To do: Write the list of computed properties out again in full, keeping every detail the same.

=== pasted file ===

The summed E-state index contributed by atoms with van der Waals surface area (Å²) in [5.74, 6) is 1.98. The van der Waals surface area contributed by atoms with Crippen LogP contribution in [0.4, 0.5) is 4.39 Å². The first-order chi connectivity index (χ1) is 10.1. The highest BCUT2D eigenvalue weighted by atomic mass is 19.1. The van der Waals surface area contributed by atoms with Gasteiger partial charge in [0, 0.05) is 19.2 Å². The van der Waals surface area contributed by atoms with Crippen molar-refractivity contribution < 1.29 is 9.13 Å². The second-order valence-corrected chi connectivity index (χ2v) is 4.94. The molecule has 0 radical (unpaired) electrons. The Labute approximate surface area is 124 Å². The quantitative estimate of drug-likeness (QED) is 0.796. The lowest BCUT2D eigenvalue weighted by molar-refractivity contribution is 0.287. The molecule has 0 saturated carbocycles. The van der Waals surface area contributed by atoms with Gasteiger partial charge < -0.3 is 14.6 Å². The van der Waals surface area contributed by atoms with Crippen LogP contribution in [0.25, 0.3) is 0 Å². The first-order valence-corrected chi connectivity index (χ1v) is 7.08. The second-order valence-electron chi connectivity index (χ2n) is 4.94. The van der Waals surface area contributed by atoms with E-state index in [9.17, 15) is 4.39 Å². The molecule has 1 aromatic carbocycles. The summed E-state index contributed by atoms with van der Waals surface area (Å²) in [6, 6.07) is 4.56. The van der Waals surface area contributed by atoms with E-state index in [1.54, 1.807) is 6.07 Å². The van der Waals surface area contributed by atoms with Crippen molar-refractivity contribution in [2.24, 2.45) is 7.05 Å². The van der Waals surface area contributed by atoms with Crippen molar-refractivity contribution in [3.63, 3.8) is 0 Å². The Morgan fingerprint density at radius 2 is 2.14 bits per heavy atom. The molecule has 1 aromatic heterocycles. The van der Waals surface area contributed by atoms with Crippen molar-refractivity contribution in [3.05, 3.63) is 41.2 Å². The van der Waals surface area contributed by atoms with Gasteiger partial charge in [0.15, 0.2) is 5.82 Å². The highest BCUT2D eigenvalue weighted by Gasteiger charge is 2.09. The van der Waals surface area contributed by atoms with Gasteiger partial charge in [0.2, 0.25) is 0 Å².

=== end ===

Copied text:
The summed E-state index contributed by atoms with van der Waals surface area (Å²) in [5.74, 6) is 1.98. The van der Waals surface area contributed by atoms with Crippen LogP contribution in [0.4, 0.5) is 4.39 Å². The first-order chi connectivity index (χ1) is 10.1. The highest BCUT2D eigenvalue weighted by atomic mass is 19.1. The van der Waals surface area contributed by atoms with Gasteiger partial charge in [0, 0.05) is 19.2 Å². The van der Waals surface area contributed by atoms with Crippen molar-refractivity contribution < 1.29 is 9.13 Å². The second-order valence-corrected chi connectivity index (χ2v) is 4.94. The molecule has 0 radical (unpaired) electrons. The Labute approximate surface area is 124 Å². The quantitative estimate of drug-likeness (QED) is 0.796. The lowest BCUT2D eigenvalue weighted by molar-refractivity contribution is 0.287. The molecule has 0 saturated carbocycles. The van der Waals surface area contributed by atoms with Gasteiger partial charge < -0.3 is 14.6 Å². The van der Waals surface area contributed by atoms with Crippen LogP contribution in [0.25, 0.3) is 0 Å². The first-order valence-corrected chi connectivity index (χ1v) is 7.08. The second-order valence-electron chi connectivity index (χ2n) is 4.94. The van der Waals surface area contributed by atoms with E-state index in [9.17, 15) is 4.39 Å². The molecule has 1 aromatic carbocycles. The summed E-state index contributed by atoms with van der Waals surface area (Å²) in [6, 6.07) is 4.56. The van der Waals surface area contributed by atoms with E-state index in [1.54, 1.807) is 6.07 Å². The van der Waals surface area contributed by atoms with Crippen molar-refractivity contribution in [2.24, 2.45) is 7.05 Å². The van der Waals surface area contributed by atoms with Crippen molar-refractivity contribution in [3.63, 3.8) is 0 Å². The Morgan fingerprint density at radius 2 is 2.14 bits per heavy atom. The molecule has 1 aromatic heterocycles. The van der Waals surface area contributed by atoms with Crippen molar-refractivity contribution in [3.05, 3.63) is 41.2 Å². The van der Waals surface area contributed by atoms with Gasteiger partial charge in [0.15, 0.2) is 5.82 Å². The highest BCUT2D eigenvalue weighted by Gasteiger charge is 2.09. The van der Waals surface area contributed by atoms with Gasteiger partial charge in [0.2, 0.25) is 0 Å².